Editorial

EDITORIAL: The ‘Ferguson Effect’ — Just Another Excuse?

We don’t have to look beyond our very own city limits to see that there’s been a troubling increase in violence this year. From D.C. and Baltimore to Chicago, St. Louis and Washington, murder rates, after years of decline, have experienced a precipitous rise.

And as one would expect, the finger-pointing has already begun.

Law enforcement gurus cannot fully explain why murder rates are climbing saying that numerous factors are at play in different cities. Some officials believe that as the scrutiny of the use of force by police has taken the attention of the nation, that many officers have become less aggressive while criminals have become bolder and more brazen in their actions.

Other experts say homicides have spiked to unprecedented highs because of the availability of guns, drug sales and successful recruiting by rival gangs.

Finally, there are police officers who acknowledge that young men in poor neighborhoods, like those in Southeast and Northwest, feeling disenfranchised and hopeless as they witness luxurious condos being built around them and the posting of new high tech jobs for which they are far from qualified, have resorted to violence as a means of maintaining what’s left of their status, honor and credibility on the streets.

No matter what the reason, our police officers still have a sworn duty to “protect and serve” the communities in which they are placed. They still have a job to do. The question is are they doing it?

That said, that’s why we are troubled when we hear more and more law officials claiming that they feel handcuffed and unable to do their job effectively because of cellphone cameras and the so-called “Ferguson effect.”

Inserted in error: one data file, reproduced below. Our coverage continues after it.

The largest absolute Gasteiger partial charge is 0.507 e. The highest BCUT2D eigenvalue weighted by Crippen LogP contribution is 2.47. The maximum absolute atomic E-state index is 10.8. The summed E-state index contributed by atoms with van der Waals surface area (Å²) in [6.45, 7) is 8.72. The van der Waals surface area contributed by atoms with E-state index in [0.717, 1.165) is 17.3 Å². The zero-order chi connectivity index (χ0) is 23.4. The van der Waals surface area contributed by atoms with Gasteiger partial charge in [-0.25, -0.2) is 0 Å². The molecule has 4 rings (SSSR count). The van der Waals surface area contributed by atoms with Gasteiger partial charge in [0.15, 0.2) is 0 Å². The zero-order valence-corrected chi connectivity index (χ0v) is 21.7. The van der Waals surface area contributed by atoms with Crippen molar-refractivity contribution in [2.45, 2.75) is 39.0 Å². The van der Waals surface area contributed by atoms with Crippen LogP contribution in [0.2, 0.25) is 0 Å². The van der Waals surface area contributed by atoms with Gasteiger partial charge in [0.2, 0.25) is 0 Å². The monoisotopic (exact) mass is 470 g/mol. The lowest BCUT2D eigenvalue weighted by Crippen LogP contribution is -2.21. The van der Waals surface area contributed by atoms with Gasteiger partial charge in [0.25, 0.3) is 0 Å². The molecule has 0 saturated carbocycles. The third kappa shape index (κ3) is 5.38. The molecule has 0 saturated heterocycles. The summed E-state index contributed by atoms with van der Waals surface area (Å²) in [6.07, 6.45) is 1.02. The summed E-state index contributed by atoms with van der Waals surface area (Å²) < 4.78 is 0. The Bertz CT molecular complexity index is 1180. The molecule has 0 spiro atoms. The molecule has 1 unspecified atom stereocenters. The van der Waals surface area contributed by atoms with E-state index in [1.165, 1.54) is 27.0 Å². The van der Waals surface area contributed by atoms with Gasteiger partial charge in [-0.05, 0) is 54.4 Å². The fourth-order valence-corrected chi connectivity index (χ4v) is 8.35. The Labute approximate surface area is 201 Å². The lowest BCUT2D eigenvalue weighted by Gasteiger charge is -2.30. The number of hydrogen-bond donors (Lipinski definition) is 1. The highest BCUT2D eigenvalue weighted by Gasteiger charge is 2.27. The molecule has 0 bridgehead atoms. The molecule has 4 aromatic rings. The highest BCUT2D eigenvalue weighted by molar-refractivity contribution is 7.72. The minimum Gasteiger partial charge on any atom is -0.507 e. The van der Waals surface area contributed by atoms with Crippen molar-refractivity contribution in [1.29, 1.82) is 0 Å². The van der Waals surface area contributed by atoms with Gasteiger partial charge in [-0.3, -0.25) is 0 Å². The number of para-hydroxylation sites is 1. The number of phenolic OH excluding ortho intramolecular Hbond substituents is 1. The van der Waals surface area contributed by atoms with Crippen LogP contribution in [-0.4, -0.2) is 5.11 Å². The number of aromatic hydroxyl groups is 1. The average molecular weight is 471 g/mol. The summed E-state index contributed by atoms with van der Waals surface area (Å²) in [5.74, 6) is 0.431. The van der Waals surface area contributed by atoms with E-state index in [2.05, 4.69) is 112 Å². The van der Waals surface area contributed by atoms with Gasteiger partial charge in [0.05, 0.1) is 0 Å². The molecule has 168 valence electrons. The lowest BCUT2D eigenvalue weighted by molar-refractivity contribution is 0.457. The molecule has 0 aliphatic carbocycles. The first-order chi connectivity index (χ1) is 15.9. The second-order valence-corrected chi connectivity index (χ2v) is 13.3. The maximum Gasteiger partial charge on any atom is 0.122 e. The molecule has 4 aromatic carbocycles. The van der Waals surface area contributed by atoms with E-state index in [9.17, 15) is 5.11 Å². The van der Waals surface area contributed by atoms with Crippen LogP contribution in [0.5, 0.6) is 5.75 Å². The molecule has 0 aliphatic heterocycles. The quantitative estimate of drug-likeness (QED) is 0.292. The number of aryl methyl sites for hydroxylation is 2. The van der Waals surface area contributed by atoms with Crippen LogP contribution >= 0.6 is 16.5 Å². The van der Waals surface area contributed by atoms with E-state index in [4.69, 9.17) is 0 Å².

As the popular myth goes, police officers are avoiding confrontations with suspects because of their fear of being showcased in “viral videos.” The result – an increase in violence and crime.

We consider the idea of the “Ferguson effect” to be nothing more than an excuse – a convenient notion bandied about by police authorities that helps them take the spotlight off of the true object of the many protests and episodes of public unrest lodged by groups like Black Lives Matter and others – that is, the police themselves and the constant killings of unarmed citizens.

One of the fundamental rights of U.S. citizens is that of peaceful protest. In fact, this country was founded on the notion of protest – just read the history behind the American Revolution.

Somehow we must gain control over our cities and make our streets safer, from urban America to small town U.S.A. And we believe that as city officials, state and country politicians and law enforcement experts continue to examine the recent swell of violence, that solutions will be found.

In the meantime, we can ill-afford our police officers to stop doing that for which they have been trained and hired to do – keep the innocent safe and arrest and detain those who engage in criminal actions.

It shouldn’t matter whether people have cellphone cameras or if officers have body cams on their person. If they’re doing their job, and doing it within the confines of the law, than justice will prevail.

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